Monthly Archives: May 2017

Change the Peg

By Larry Ward, Senior Dharma Teacher at The Lotus Institute and Friend of Simple Intentions

052517_ChangethePeg_LarryWhen we train our intention to focus on our states of mind, we cultivate our residual awareness. Neuroscience would say this practice is about taking charge of directing our own neuroplasticity. We are intentionally deciding (literally) how our brains are shaped, and how our nervous systems function – as much as we as individuals can influence that.

To achieve this, we must be constantly attempting to master 3 things in our mind:

– Awareness of what’s happening in our minds
– Learning how to shape our minds
– Willingness to liberate ourselves from our mind’s tendencies to cling and grasp

There are many variations of the meaning of “mind” – but the most important meaning of mind is state of mind. Where is your mind right now? What state is your mind in?

To answer that we first must know what a state of mind is. A state of mind includes several things. It includes images of ourselves and images of our world; it includes emotional tones, like a mood; and it includes questions that inevitably come up in different states of mind, these questions change depending on what the state is. Two states of mind to be aware of are the high mind and the narrow mind.

When the highest mind is there (this can also be called an empowered state of mind or being), we feel happy, we feel open, we feel generous. But when the narrow (or disempowered) mind is in control, we feel the opposite.

One way to change your state of mind is called “changing the peg”. If the radio show playing in you’re mind right now is causing you pain and suffering, change the channel. It takes skill to change the peg because so many of our disempowered mental states are often seductive and encompassing. Create a list of things you know can help you change the channel or change the state of your mind. All of us need a list, a specific one – just like the subconscious checklist you use to get dressed every morning. Get dressed for your life. Get dressed to be awake. Make sure you have the tools you need so you don’t confuse the clouds with the blue sky, the birds with the trees. So you don’t confuse being the Inn Keeper with the guest. Change the peg.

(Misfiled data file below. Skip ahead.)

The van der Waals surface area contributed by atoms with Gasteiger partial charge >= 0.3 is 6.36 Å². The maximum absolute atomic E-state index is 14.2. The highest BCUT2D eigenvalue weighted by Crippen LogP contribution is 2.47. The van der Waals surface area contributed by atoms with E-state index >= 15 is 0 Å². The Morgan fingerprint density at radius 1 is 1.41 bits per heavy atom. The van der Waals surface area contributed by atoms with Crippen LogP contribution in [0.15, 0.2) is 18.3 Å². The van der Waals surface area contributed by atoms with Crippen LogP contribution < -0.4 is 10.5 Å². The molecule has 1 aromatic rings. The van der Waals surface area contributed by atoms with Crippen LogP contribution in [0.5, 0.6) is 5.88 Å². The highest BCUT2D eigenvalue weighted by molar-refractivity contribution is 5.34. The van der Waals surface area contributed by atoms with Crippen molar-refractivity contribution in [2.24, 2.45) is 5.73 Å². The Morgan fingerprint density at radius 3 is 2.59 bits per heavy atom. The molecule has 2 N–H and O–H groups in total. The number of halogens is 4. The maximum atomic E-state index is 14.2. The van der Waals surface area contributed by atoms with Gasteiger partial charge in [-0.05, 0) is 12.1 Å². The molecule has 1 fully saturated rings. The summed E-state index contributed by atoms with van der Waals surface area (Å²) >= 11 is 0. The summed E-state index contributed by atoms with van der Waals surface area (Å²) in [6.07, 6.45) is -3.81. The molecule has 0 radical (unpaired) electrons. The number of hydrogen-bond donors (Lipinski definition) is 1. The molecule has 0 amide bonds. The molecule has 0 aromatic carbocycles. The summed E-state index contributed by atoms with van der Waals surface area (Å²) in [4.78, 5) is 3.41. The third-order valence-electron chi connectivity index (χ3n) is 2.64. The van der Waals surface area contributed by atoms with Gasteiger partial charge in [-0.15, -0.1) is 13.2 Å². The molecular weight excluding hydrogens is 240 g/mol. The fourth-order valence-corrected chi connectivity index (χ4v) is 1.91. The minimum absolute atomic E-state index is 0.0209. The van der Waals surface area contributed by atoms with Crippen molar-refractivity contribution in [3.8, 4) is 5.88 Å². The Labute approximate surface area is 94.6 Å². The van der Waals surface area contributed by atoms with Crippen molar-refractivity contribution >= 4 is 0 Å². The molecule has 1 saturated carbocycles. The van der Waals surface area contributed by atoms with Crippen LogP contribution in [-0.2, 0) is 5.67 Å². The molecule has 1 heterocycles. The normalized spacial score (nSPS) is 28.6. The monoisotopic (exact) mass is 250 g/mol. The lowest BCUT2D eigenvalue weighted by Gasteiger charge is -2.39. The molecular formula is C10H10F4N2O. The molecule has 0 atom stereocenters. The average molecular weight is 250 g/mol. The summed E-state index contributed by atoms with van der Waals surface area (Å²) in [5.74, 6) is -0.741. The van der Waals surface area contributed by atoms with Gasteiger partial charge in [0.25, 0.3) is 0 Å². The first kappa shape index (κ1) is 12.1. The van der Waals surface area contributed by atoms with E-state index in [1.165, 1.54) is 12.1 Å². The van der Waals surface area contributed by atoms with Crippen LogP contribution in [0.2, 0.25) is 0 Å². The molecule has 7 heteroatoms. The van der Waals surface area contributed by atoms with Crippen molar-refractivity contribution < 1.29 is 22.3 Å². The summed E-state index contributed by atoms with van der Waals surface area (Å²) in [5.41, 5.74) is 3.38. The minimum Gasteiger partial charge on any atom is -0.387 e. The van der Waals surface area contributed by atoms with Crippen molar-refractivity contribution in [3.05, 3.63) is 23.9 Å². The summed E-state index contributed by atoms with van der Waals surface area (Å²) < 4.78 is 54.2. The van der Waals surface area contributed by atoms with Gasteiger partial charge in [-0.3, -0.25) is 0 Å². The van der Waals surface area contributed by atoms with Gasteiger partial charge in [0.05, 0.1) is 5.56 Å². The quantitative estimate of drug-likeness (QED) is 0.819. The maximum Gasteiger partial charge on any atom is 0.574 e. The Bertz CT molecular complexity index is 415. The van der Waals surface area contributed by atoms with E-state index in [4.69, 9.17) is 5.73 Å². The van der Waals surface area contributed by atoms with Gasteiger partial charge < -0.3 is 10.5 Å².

States of mind aren’t permanent but consist of a flowing energy coming through. But it’s so easy to think it’s permanent. It’s so easy to latch on to a state of being, to have that define us, to see everything through that lens. Everything we see becomes amplified, larger than life – and drives us in a certain direction of thought, speech, and behavior.

A large part of being able to change our state of mind is being able to receive what life gives us –  without pretending that’s not what we got. My peace is not because I don’t have suffering. Peace comes from attending to our suffering without pretending it’s not there, attending to the suffering of society without pretending it’s not there.

Think about what it means to be at home with your family, friends, and neighbors. If you cannot change your state of mind, you have to figure out how to embrace it. This means figuring out how to be bigger than our experiences. The calmer we are (like when we are at home with loved ones), the easier it is to hold our experience. This is cultivation. This is being a good internal gardener. By preparing yourself to receive different states of mind, even when they are low or disempowered.